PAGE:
To those who know me personally, a list like this created by yours truly is about as uncommon as cheese on pizza (SPOILER: If you eat cheese-less pizza then, well, you’re doing it wrong). That being said, I’ve become particularly fond of anti-romantic “self-torture” films that astound and depress in equal measure, their protagonists suffering through varying degrees of hardship as it’s typically not triumphed over. From a simple case of love on the rocks to a more sprawling effort with a touched-upon, moreover unifying narrative impetus, I feel that this list is a mildly eclectic one that illustrates the many faces of anti-romantic cinema. Consider it my Valentine’s Day gift to you.
Series scribe Tony Gilroy returns with his first directorial go in the Bourne saga tomorrow, The Bourne Legacy. Having parted ways with Paul Greengrass – the man behind the camera for both The Bourne Supremacy and The Bourne Ultimatum – many have been wondering if Gilroy has the chops necessary to give the franchise’s signature frenetic aura that certain special oomph. While the movie-going public mulls that one over this weekend, Mr. Deepayan Sengupta and I have compiled a list of collaborators both past and present that we hope get back together sometime in the near or distant future. Enjoy, and as always, feel free to voice your own personal wishes for future collaborations!
With That’s My Boy looking anything but your typical “I’ve clearly stopped giving a shit” Adam Sandler fare, I find that it’s quite sad to see someone who’s exuded his talent as a dramatic actor squander any and all potential by reverting back to his roots in the worst possible way. Jack & Jill, of which I first thought to be a joke, proved that certain individuals, Sandler especially, fail to realize the depths to which they’ll stoop for the sake of a paycheck and shunning the public’s increasingly unfavorable opinion of them. This in mind, it’s always refreshing to look back upon those actors and actresses that have admirably broken free from their respective character molds, playing against type to prove to us that there’s more to them than meets the eye. Agree or disagree, I’ve concocted a list of those still working today that have successfully tackled such a daunting task.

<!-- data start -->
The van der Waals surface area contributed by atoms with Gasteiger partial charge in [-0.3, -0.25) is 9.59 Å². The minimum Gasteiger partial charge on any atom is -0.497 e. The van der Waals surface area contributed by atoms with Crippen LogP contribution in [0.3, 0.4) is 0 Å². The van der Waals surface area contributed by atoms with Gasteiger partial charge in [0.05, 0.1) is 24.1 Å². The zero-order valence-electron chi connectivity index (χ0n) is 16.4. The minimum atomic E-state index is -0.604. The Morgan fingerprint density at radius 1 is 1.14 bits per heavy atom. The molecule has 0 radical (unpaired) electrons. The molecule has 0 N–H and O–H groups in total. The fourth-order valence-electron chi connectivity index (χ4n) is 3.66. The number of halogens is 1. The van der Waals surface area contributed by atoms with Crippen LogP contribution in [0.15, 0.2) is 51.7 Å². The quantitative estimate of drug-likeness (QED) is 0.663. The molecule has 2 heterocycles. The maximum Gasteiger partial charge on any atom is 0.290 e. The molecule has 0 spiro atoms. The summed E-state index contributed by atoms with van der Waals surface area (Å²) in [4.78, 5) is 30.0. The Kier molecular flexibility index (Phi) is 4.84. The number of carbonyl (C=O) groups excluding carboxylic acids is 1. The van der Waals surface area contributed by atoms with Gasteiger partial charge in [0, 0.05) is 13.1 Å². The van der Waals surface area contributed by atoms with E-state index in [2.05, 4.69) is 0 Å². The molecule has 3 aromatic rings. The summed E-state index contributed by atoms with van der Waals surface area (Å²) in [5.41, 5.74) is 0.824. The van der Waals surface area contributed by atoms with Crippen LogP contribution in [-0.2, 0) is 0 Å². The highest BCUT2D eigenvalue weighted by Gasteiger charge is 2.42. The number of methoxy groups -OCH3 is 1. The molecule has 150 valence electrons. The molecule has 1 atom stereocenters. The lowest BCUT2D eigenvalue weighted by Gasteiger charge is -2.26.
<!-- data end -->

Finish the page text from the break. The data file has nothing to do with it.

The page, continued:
With today marking the (very) limited release of the much anticipated Moonrise Kingdom, I deemed it appropriate to concoct a list of ten exceptionally memorable moments from his films that have defined him as a singular American filmmaker. Some are a tad more foreseeable than others, comedic or dramatic as well, but as always, feel free to share some of your personal favorites with me considering how restrictive the number ten is in relation to such a visionary auteur. Enjoy!
While The Life Aquatic borders on unfavorable to those not wholly entranced by Anderson’s signature style, its comedic timing is, by my standards, pretty impeccable. In a rather wild turn of events, Zissou (Bill Murray) and his eclectic crew’s vessel is hijacked by a band of Filipino pirates. Realizing that shit’s gone completely haywire, Steve snaps, biting through his restraints and unleashes hell upon his assailants with a 9MM handgun. Accompanied remarkably by one (of many) David Bowie classics, what ensues is pretty off-the-wall, even by Anderson’s standards. It’s a scene that’s meant to be taken half-seriously, what with the predicament itself being all but jokeworthy and Mr. Zissou’s outburst teetering on the brink of awkwardly comedic absurdity.